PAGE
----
The detention of five far-right terrorist suspects in the western Finnish city of Kankaanpää Friday raises many questions. One of these is the collaboration of this group and others in the burning down of an asylum reception center in December 2015.
The asylum reception center in Kankaanpää wasn’t the only one that suffered arson attacks.
Former Perussuomalaiset (PS)* MP, Ano Turtiainen, was convicted in 2018 for inciting violence against the Finnish Red Cross, which manages many asylum reception centers. The conviction has its roots in a 2015 Facebook post “liked” by PS MEP Laura Huhtasaari.
Moreover, it would be wishful and careless thinking to believe that the terrorist suspects in Kankaanpää acted alone and were totally detached from society.
Mihai Varga hit it right on the dot: “The main agents of ideological violence are not isolated ‘lone wolves’ but are usually interconnected with communities, non-violent agents and legal entities, at times even including connections to law enforcement personnel.”
For those who don’t remember, a building going to house asylum seekers was set alight was burned down in December 2015 in Niinisalo, located a stone’s throw from Kankaanpää. Perussuomalaiset MP Juho Mäenpää, elected to parliament in 2019 but a member of the Nazi-spirited Suomen Sisu association, claimed jubilantly back then after the arson attack: “Great. There is a god. My prayers have been answered.”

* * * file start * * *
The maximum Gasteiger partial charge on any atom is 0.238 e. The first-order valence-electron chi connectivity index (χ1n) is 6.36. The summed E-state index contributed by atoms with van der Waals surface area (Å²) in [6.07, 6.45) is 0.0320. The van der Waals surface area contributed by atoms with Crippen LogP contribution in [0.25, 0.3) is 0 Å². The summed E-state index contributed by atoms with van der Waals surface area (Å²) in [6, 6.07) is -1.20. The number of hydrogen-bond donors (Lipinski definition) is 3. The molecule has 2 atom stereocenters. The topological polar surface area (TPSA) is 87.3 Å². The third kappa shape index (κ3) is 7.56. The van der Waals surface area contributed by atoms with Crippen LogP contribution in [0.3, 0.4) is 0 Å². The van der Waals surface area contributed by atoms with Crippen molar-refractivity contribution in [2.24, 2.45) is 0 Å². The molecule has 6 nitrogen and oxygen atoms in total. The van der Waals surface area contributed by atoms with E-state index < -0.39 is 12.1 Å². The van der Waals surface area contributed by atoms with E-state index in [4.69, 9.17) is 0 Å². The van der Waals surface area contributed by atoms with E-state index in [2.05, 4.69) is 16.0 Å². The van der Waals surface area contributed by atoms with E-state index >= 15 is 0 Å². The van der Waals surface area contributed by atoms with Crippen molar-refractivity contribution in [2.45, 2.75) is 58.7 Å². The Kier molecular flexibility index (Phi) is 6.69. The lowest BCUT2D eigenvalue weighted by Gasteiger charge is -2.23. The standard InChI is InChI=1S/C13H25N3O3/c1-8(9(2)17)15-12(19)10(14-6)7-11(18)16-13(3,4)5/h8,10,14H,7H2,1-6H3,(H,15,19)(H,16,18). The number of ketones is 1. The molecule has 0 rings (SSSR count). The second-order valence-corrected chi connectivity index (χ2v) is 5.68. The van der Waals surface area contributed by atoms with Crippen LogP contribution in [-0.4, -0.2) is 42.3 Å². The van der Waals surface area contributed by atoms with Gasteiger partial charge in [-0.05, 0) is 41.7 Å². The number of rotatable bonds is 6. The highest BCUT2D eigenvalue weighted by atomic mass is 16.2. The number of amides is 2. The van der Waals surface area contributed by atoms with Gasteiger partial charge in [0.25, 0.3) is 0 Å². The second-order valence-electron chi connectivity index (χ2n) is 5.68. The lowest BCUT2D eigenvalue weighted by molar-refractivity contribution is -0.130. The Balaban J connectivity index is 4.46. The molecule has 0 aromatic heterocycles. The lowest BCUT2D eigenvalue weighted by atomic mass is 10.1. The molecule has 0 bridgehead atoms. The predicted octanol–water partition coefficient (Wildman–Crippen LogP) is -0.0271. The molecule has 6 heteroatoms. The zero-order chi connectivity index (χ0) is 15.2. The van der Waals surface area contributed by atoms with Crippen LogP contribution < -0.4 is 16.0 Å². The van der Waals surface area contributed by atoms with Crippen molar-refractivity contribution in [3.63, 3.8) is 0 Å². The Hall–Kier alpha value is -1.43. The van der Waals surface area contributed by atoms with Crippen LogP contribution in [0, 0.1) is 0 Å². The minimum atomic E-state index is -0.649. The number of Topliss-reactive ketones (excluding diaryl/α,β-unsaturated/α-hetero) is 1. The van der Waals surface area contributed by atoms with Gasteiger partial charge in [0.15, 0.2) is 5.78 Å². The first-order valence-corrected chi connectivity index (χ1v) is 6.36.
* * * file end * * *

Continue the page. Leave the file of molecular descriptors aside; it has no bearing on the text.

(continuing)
I interviewed Mäenpää after the attack.
“Politicians should wake up to the situation,” he told Migrant Tales in December 2015, “if they don’t it could spark a civil war.”
Possibly the bigger question is why we don’t know more about the police investigation of the arson attack and if they questioned any suspects.
Considering the prevailing anti-immigration atmosphere in Finland and that too many police gave tacit approval to such vigilante groups like the far-right Soldiers of Odin, suggests that there was not too much enthusiasm to investigate arson and other acts of violence against asylum seekers.
A 2016 opinion poll revealed that close to 80% of the police considered asylum seekers as the biggest threat to the country.